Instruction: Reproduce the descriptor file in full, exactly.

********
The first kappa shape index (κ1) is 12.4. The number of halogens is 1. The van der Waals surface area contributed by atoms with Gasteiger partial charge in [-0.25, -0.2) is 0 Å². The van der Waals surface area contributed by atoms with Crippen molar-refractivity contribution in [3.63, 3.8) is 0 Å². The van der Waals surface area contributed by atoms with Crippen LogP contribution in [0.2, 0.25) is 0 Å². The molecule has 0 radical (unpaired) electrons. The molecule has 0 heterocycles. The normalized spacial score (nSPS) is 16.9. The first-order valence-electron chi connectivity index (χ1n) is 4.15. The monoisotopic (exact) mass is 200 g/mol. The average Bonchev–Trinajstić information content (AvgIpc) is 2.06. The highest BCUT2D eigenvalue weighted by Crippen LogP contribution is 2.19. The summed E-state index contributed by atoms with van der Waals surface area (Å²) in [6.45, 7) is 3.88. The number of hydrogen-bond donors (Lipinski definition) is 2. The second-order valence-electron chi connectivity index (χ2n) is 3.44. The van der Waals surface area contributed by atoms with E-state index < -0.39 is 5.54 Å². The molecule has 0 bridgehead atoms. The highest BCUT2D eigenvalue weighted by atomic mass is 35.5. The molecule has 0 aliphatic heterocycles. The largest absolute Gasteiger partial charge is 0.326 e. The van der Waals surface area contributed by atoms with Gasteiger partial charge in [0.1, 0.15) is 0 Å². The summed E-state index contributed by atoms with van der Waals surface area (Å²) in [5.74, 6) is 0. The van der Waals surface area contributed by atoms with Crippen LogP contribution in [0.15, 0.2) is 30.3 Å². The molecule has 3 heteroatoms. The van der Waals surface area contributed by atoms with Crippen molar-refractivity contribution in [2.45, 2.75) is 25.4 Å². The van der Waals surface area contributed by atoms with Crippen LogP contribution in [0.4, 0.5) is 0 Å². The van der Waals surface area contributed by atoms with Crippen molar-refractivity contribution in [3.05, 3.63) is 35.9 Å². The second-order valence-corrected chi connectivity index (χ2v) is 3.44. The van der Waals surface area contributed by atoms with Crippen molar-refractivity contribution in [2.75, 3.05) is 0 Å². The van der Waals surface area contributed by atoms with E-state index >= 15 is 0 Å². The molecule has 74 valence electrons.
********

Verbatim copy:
The first kappa shape index (κ1) is 12.4. The number of halogens is 1. The van der Waals surface area contributed by atoms with Gasteiger partial charge in [-0.25, -0.2) is 0 Å². The van der Waals surface area contributed by atoms with Crippen molar-refractivity contribution in [3.63, 3.8) is 0 Å². The van der Waals surface area contributed by atoms with Crippen LogP contribution in [0.2, 0.25) is 0 Å². The molecule has 0 radical (unpaired) electrons. The molecule has 0 heterocycles. The normalized spacial score (nSPS) is 16.9. The first-order valence-electron chi connectivity index (χ1n) is 4.15. The monoisotopic (exact) mass is 200 g/mol. The average Bonchev–Trinajstić information content (AvgIpc) is 2.06. The highest BCUT2D eigenvalue weighted by Crippen LogP contribution is 2.19. The summed E-state index contributed by atoms with van der Waals surface area (Å²) in [6.45, 7) is 3.88. The number of hydrogen-bond donors (Lipinski definition) is 2. The second-order valence-electron chi connectivity index (χ2n) is 3.44. The van der Waals surface area contributed by atoms with E-state index < -0.39 is 5.54 Å². The molecule has 0 bridgehead atoms. The highest BCUT2D eigenvalue weighted by atomic mass is 35.5. The molecule has 0 aliphatic heterocycles. The largest absolute Gasteiger partial charge is 0.326 e. The van der Waals surface area contributed by atoms with Gasteiger partial charge in [0.1, 0.15) is 0 Å². The summed E-state index contributed by atoms with van der Waals surface area (Å²) in [5.74, 6) is 0. The van der Waals surface area contributed by atoms with Crippen LogP contribution in [0.15, 0.2) is 30.3 Å². The molecule has 3 heteroatoms. The van der Waals surface area contributed by atoms with Crippen molar-refractivity contribution in [2.45, 2.75) is 25.4 Å². The van der Waals surface area contributed by atoms with Crippen LogP contribution in [0.4, 0.5) is 0 Å². The van der Waals surface area contributed by atoms with Crippen molar-refractivity contribution in [3.05, 3.63) is 35.9 Å². The second-order valence-corrected chi connectivity index (χ2v) is 3.44. The van der Waals surface area contributed by atoms with Crippen molar-refractivity contribution in [2.75, 3.05) is 0 Å². The van der Waals surface area contributed by atoms with E-state index >= 15 is 0 Å². The molecule has 74 valence electrons.